Here is a link to the decrypt functions I implemented. The encryption ones need to be cleaned up a bit, but happy to share if useful for anyone.


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gordysc commented May 4, 2016

I absolutely loved this gist! I was banging my head against the wall for a while and this made sense. Thank you so much for the example! Note, in Node 6.X.Y new Buffer has been deprecated: nodejs/node#4682


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mba7 commented Aug 5, 2016

Thank you a lot for this gist.
I found it very useful and i made a fork that return promises (from bluebird ).
It could be useful for someone ...


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Globik commented Dec 27, 2016

Scmp.js is any need for this sample?
Why? To minimize vulnerability against timing attacks.


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si-harps commented Mar 15, 2017

Thanks for the snippet, very useful! One question around iterations though...I have been reading a fair amount about this subject recently and more often than not, i see programmers using around 3000-10000 iterations when generating the hash. This seems very low compared to the 872791 iterations you are using. Please could you offer some insight? I have chosen the following settings for the application i am working on...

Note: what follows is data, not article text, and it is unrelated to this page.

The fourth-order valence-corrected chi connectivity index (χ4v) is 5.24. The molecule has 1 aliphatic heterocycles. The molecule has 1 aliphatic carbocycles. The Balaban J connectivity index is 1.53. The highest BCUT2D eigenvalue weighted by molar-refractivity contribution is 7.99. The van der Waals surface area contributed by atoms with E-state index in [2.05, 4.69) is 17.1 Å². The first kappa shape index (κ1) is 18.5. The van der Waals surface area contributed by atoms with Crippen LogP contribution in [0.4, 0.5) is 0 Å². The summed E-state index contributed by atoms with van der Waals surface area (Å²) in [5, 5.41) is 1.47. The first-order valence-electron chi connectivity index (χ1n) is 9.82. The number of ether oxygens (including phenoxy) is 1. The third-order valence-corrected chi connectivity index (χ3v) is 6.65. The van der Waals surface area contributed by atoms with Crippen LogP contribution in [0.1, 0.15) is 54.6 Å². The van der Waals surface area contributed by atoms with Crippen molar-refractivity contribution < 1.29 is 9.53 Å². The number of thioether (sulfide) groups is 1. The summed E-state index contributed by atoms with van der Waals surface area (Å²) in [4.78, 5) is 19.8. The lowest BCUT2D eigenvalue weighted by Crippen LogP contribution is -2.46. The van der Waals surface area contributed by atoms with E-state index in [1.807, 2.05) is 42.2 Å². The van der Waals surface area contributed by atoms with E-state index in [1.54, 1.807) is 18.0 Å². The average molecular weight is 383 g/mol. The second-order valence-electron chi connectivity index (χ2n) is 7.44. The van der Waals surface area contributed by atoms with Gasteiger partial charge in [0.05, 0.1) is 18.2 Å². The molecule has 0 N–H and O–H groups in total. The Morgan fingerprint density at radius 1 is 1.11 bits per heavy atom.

const config = {
    iterations: 200000,
    hashBytes: 32,
    digest: 'sha512'

// Generate PBKDF2 hash
function pbkdf2(value, salt) {

    return new Promise( (resolve, reject) => {

        const {
        } = config;

        crypto.pbkdf2( value, salt, iterations, hashBytes, digest, (err, key) => {

            if (err)
                return reject(err)



Can you see any issues with this setup?


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Hammster commented Jun 28, 2017

I've updated the code in a fork, feel free to check it out ;)


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noosxe commented Oct 29, 2017

@si-harps more iterations is better for security as it takes more time for attackers to guess the right hash with brute force, but also increases time needed for legitimate hash generations, also I guess it uses more resource to calculate that iterations, so it is just about finding the right balance related to hardware you have


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spimou commented May 26, 2018

Hi there, just using your example in node v8.11.1, express v4.16.3. You have to update your code to include
digest : 'crypt'
in the config and also include it as an argument in the pbkdf2
crypto.pbkdf2(password, salt, config.iterations, config.hashBytes, config.digest,(err, hash) =>{
otherwise you get TypeError: The "digest" argument is required and must not be undefined